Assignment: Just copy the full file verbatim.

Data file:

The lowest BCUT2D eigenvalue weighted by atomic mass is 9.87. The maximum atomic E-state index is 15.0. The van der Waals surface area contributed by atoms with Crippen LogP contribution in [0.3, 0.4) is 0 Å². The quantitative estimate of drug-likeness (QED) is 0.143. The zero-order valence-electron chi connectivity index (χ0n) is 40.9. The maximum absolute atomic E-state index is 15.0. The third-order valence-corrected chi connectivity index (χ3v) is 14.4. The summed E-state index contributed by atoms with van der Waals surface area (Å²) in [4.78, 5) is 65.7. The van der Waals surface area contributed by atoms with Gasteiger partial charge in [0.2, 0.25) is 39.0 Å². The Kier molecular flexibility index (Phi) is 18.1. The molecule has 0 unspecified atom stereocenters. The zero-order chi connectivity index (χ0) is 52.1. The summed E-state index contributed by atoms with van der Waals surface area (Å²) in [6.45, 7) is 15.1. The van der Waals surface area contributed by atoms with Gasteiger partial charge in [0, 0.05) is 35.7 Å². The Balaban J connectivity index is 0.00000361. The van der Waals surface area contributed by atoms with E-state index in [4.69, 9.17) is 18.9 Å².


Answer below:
The lowest BCUT2D eigenvalue weighted by atomic mass is 9.87. The maximum atomic E-state index is 15.0. The van der Waals surface area contributed by atoms with Crippen LogP contribution in [0.3, 0.4) is 0 Å². The quantitative estimate of drug-likeness (QED) is 0.143. The zero-order valence-electron chi connectivity index (χ0n) is 40.9. The maximum absolute atomic E-state index is 15.0. The third-order valence-corrected chi connectivity index (χ3v) is 14.4. The summed E-state index contributed by atoms with van der Waals surface area (Å²) in [4.78, 5) is 65.7. The van der Waals surface area contributed by atoms with Gasteiger partial charge in [0.2, 0.25) is 39.0 Å². The Kier molecular flexibility index (Phi) is 18.1. The molecule has 0 unspecified atom stereocenters. The zero-order chi connectivity index (χ0) is 52.1. The summed E-state index contributed by atoms with van der Waals surface area (Å²) in [6.45, 7) is 15.1. The van der Waals surface area contributed by atoms with Gasteiger partial charge in [0, 0.05) is 35.7 Å². The Balaban J connectivity index is 0.00000361. The van der Waals surface area contributed by atoms with E-state index in [4.69, 9.17) is 18.9 Å².